To futureproof ourselves as individuals, we need to see ourselves constantly learning and growing toward our most authentic selves. We need to figure out how to meet our basic physiological needs, feel a sense of safety, love, and belonging, and live our higher purpose. Futureproofing is about understanding the gamut of what’s possible, and then, with self-awareness, working to fill our needs—physically, mentally, financially, and spiritually—no matter what job we might currently have. 

If you think this sounds like Maslow’s hierarchy of human needs, you’re spot-on. 

In the book Delivering Happiness, Tony shared Maslow’s hierarchy of human needs because he believed that once people’s basic survival needs are met, they’re more motivated by nonmaterialistic needs like achievement, creativity, and relationships. It was a nod to how important psychology is in building successful businesses with people (and happiness) prioritized. This was the version that he shared in that book: 

Since Maslow published his theory on the hierarchy of human needs in 1954 there’s been a lot of conversation, and sometimes controversy, around it. It’s impressive that it still holds up after all this time, but a lot has changed since then. For it to stay relevant in today’s world, some concepts have to evolve. 

So let’s revisit Maslow’s theory with the current state of humanity, and how DH has expanded our model, in mind: 

Change from bidirectional to unidirectional—Maslow’s original idea was that the pyramid is a ladder that needs to be climbed to the peak of self-actualization, but it’s really more of a spectrum. People who don’t have everything at a given level of the pyramid (like job security) can be more self-actualized than someone who has all their needs met. Our existence is more complex than a hierarchy. 

Expanded levels of love/belonging—A sense of belonging is not just about our immediate relationships with friends, family, coworkers, and groups of affiliation anymore. Now that we’re hyperconnected with technology, that sense includes a bigger scope of diversity, equity, inclusion, and belonging (DEIB) that applies to every interaction within the global society at large (something we’ll do a deep dive on when we come to Part V). 

Expanded levels of self-actualization—Self-actualization is still about seeking fulfillment and change through personal growth. Seeking our full potential hasn’t changed; it’s how we see that potential that has evolved. Rather than just doing all that we’re capable of and achieving what Maslow called the “peak” experiences of joy and euphoria, self-actualization in the forms of fulfillment and authenticity can come from understanding our valleys (i.e., lows and shadow sides) too.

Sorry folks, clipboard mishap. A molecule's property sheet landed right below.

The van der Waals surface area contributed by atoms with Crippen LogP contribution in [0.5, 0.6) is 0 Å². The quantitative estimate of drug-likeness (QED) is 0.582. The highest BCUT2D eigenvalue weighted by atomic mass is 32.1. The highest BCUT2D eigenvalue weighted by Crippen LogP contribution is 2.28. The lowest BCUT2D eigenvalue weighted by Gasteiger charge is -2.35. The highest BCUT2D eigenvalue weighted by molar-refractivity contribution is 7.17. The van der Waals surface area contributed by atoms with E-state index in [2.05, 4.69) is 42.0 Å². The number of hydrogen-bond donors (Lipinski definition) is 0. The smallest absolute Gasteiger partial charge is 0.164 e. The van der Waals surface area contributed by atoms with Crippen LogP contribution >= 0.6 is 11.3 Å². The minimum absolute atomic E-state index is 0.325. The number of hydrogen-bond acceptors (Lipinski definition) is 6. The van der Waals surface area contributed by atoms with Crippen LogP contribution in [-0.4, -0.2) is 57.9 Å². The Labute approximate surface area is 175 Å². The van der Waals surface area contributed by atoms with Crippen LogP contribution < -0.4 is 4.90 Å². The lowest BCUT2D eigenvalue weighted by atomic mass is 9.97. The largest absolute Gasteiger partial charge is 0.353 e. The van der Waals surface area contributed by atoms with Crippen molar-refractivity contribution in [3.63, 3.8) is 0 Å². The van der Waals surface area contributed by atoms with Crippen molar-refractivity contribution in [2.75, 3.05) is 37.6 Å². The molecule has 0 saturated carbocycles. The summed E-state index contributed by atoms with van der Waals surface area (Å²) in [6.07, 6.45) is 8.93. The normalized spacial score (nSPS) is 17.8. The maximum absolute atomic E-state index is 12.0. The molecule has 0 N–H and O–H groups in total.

New addition of transcendence—This was an addition made by Maslow himself in the years before his death in 1970; it means people are motivated by values not just for personal benefit but by experiences with nature, spirituality, and the selflessness of helping others self-actualize too. I’ll expand on this when I talk about the greenhouse model and how we all have an ability to make a ripple of impact by helping others build their greenhouses. 

New addition of Wi-Fi and the internet—If he were still alive to update the model, I’m sure Maslow would add these as the basis of all human needs (wink).

Understanding the ways in which Maslow’s hierarchy has evolved helps us envision what it means to futureproof our own lives. Even during times of high VUCA (volatility, uncertainty, complexity, ambiguity), we know that the things we can do toward self-actualization, purpose, and fulfillment are intrinsically within us. Even if we don’t have every level of Maslow’s pyramid completely checked off, we can still be fulfilled in what we do for work and how we live our lives. On the flip side, even if we have most of the levels checked off, we’re not automatically self-actualized. In both scenarios, it takes work to truly be our authentic selves.

Futureproofing our businesses and individual work/life may seem complex, but the greenhouse model I’ll be sharing was designed to simplify it. With all the noise in our busy lives and shrinking attention spans, who has time to ponder existential questions every day if their first name isn’t Plato and their last name it’s Nietzsche? Instead of spending precious time questioning our lives, we can use the time toward living it… in the best, biggest, and most meaningful ways.



Excerpted from Beyond Happiness: How Authentic Leaders Prioritize Purpose and People for Growth and Impact by Jenn Lim. Copyright © 2021 by Jennifer Lim. Reprinted with permission of Grand Central Publishing. All rights reserved.


  • Jenn Lim

    CEO & Cofounder

    Delivering Happiness

    Jenn Lim is a global workplace expert, bestselling author, speaker, executive coach, and the CEO and Cofounder of Delivering Happiness (DH), a company that grows purpose-driven organizations with more profitable and sustainable approaches to business. Jenn launched two bestselling books—Delivering Happiness in 2010 and authored Beyond Happiness: How Authentic Leaders Prioritize Purpose and People for Growth and Impact in 2021. Together they’ve sold over a million copies and have been translated into 30 languages, impacting people and workplaces worldwide. Jenn’s mission is both simple and profound: to teach businesses how to create workplaces—led with happiness and humanity—that generate more profit, sustain all people at every level of the organization, and share how we can make an impact by being true to our authentic selves.